Gail Miller Ob/Gyn
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Meet Your OB/GYN Specialist

Private Practice: Since 1980 to the present
Board-Certified: American Board of Obstetrics and Gynecology
Fellowship: Infertility, Mt. Sinai Hospital, Chicago, IL
Residency: Ob/Gyn, Cook County Hospital, Chicago, IL and
Mt. Sinai Hospital, Chicago, IL
MD: University of Health Sciences Chicago Medical School
Instructor: Obstetrics and Gynecology, Christ Community Hospital,
MacNeal Memorial Hospital and Palos Community Hospital
Dr. Miller

Welcome to our health education library. The information shared below is provided to you as an educational and informational source only and is not intended to replace a medical examination or consultation, or medical advice given to you by a physician or medical professional.

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Birth Control Options

Birth control keeps you from getting pregnant during sex. There are many types of birth control. Some of the most common types are described below. New types are being tested all the time. Your doctor can help you decide which type of birth control is best for you. But no matter which type you choose, you and your partner must use it right each time.

Image of condom

Condom

A condom is a thin covering that fits over the penis. (The female condom, a less common type, fits inside the vagina.) A condom catches sperm that come out of the penis during sex.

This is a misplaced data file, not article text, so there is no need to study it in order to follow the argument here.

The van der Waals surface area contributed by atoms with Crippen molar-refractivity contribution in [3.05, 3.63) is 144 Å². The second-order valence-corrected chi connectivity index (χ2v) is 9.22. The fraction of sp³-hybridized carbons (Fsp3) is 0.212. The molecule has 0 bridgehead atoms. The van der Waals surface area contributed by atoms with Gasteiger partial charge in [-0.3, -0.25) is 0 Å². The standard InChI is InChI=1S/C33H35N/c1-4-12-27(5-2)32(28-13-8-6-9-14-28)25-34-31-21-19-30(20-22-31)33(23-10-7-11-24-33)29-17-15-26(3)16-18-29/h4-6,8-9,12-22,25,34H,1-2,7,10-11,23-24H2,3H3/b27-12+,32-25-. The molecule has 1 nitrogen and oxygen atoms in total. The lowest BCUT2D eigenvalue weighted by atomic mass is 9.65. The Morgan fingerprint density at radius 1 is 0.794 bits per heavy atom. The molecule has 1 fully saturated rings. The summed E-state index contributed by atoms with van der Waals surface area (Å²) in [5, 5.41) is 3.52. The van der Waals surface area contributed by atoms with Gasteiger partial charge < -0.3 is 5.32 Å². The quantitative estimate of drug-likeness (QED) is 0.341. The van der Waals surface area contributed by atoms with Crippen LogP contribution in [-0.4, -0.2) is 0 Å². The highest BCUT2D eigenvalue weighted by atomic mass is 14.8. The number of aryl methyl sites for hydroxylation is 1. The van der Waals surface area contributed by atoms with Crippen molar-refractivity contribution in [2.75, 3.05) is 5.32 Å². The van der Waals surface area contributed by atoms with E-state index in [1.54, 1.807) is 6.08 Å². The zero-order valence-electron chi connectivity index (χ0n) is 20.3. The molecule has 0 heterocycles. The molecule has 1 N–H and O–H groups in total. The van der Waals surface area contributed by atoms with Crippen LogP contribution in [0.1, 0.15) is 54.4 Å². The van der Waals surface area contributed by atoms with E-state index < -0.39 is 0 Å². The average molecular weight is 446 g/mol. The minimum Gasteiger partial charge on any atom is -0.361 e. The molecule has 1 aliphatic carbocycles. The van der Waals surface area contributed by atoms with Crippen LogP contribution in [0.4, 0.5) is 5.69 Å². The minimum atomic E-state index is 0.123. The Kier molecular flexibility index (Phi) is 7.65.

Image of using spermicide

Spermicide

Spermicide is a gel, foam, cream, tablet, or sponge. It is put in the vagina before sex to kill sperm.

 

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Diaphragm and Cervical Cap

Diaphragms and cervical caps are round rubber cups that keep sperm out of the uterus. They also hold spermicide in place.

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Intrauterine Device (IUD)

An IUD is a small device that is placed in the uterus to prevent pregnancy.

 

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The Pill

The birth control pill is taken daily. It contains hormones that stop a woman's body from releasing an egg each month.

 

Image of syringe

Other Hormones

Hormones that stop a woman's egg from being released each month can be delivered in other ways. These include injection, implant, patch, or vaginal ring. Emergency contraception is hormone pills that can be used up to 72 hours after unprotected sex.

 

Remember:

  • Choose a type of birth control that is easy for you to use.

  • Read the package to learn to use your birth control the right way.

  • Most forms of birth control do not protect you from sexually transmitted infections (STIs).

  • To protect against STIs, always use a latex condom.

Date Last Reviewed:

Date Last Modified: 2008-04-25T00:00:00-06:00

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